Figure 7.— Distribution on the sky of the galaxies in the NGC672 group (open symbols) and the NGC784 group (filled symbols) detected by ALFALFA. The AGC numbers of the galaxies (as seen in Tab.1) are labeled, and the size of the symbols are proportional to the logarithm of the ratio between the masses of the galaxies and the least massive galaxy of the sample. The different symbols are color-coded by redshift (a color figure is available in the electronic version of the journal).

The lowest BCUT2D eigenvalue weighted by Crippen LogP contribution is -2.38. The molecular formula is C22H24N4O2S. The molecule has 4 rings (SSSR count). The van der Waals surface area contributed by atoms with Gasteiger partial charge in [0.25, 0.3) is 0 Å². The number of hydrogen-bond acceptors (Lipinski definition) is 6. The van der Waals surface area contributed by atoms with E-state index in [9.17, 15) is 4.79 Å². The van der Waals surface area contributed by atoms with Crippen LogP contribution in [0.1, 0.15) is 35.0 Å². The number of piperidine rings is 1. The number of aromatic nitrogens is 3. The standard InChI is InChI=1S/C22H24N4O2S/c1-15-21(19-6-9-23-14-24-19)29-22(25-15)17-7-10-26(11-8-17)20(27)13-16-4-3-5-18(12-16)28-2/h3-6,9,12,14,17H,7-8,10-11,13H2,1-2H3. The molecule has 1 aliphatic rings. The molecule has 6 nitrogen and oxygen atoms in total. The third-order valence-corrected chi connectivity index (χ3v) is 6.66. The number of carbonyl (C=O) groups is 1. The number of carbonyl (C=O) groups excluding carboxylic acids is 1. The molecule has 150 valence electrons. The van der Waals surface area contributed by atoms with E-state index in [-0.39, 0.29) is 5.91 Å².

There is a second group, or rather association of dwarfs, in the vicinity of the NGC672 group. The main member of this group is the dwarf galaxy NGC784, which is estimated to be at a distance of 5.0 Mpc, based on the luminosity of the brightest blue stars (Drozdovsky & Karachentsev, 2000). The dwarf AGC111977 is located to the East of NGC672 and to the South-West of NGC784 (see Figure 7). With a recession velocity of 207 km s and a tip of the red giant branch distance of 4.7 Mpc (Karachentsev et al., 2003), it is identified as a member of the NGC784 group (Huchtmeier et al., 2000). In Table 1 we give the parameters for three confirmed members of the NGC784 group, including two which are not found in Table 3 because their declination is outside of the range studied here. They are NGC784 itself, and its satellite companion AGC111164. These three members of the NGC784 group are plotted as filled symbols in Figure 7. In their study of nearby dwarf galaxies associations, Tully et al. (2006) identify another galaxy with the NGC784 group, UGC1281 which is located 4.5 degrees (which is kpc at the distance of the group) away from NGC784 and far out of the declination strip surveyed here. Using information on distances and redshifts for these four members, they derive a virial mass of M for the NGC784 group, but not without saying that such a group is unlikely to be in dynamical equilibrium and therefore shedding some doubt on the validity of any mass calculations for these small associations. Furthermore, as seen in Figure 7, the groups have very few members, and these few members do not seem to form relaxed structures. Tully (1988) identifies galaxies of the NGC672 and NGC784 groups to the Triangulum Spur, suggesting that they may all be part of a larger structure. Just as it did for the very low mass, low surface brightness dwarf AGC112521, we are hoping that ALFALFA will detect additional members of these groups, outside of the sky area covered here, to help us trace the relation between the different groups in this region of space.